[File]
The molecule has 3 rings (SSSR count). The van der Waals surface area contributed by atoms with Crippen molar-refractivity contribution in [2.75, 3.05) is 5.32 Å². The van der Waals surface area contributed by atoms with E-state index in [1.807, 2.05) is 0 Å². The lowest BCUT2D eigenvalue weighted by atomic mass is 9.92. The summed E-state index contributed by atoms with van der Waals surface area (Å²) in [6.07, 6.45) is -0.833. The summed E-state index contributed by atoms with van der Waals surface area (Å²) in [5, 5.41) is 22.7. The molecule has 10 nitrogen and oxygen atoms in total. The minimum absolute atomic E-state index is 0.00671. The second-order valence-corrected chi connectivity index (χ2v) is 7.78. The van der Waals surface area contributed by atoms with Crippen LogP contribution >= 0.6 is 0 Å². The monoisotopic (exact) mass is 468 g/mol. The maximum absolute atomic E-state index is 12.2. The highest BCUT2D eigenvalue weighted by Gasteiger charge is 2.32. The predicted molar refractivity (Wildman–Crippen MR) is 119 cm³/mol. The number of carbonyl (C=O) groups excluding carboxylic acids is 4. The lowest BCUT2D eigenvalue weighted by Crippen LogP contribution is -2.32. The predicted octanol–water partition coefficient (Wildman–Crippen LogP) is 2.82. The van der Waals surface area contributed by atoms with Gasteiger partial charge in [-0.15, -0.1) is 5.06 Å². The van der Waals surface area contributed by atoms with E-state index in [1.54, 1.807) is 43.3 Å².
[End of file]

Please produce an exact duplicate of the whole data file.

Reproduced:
The molecule has 3 rings (SSSR count). The van der Waals surface area contributed by atoms with Crippen molar-refractivity contribution in [2.75, 3.05) is 5.32 Å². The van der Waals surface area contributed by atoms with E-state index in [1.807, 2.05) is 0 Å². The lowest BCUT2D eigenvalue weighted by atomic mass is 9.92. The summed E-state index contributed by atoms with van der Waals surface area (Å²) in [6.07, 6.45) is -0.833. The summed E-state index contributed by atoms with van der Waals surface area (Å²) in [5, 5.41) is 22.7. The molecule has 10 nitrogen and oxygen atoms in total. The minimum absolute atomic E-state index is 0.00671. The second-order valence-corrected chi connectivity index (χ2v) is 7.78. The van der Waals surface area contributed by atoms with Crippen LogP contribution >= 0.6 is 0 Å². The monoisotopic (exact) mass is 468 g/mol. The maximum absolute atomic E-state index is 12.2. The highest BCUT2D eigenvalue weighted by Gasteiger charge is 2.32. The predicted molar refractivity (Wildman–Crippen MR) is 119 cm³/mol. The number of carbonyl (C=O) groups excluding carboxylic acids is 4. The lowest BCUT2D eigenvalue weighted by Crippen LogP contribution is -2.32. The predicted octanol–water partition coefficient (Wildman–Crippen LogP) is 2.82. The van der Waals surface area contributed by atoms with Gasteiger partial charge in [-0.15, -0.1) is 5.06 Å². The van der Waals surface area contributed by atoms with E-state index in [1.54, 1.807) is 43.3 Å².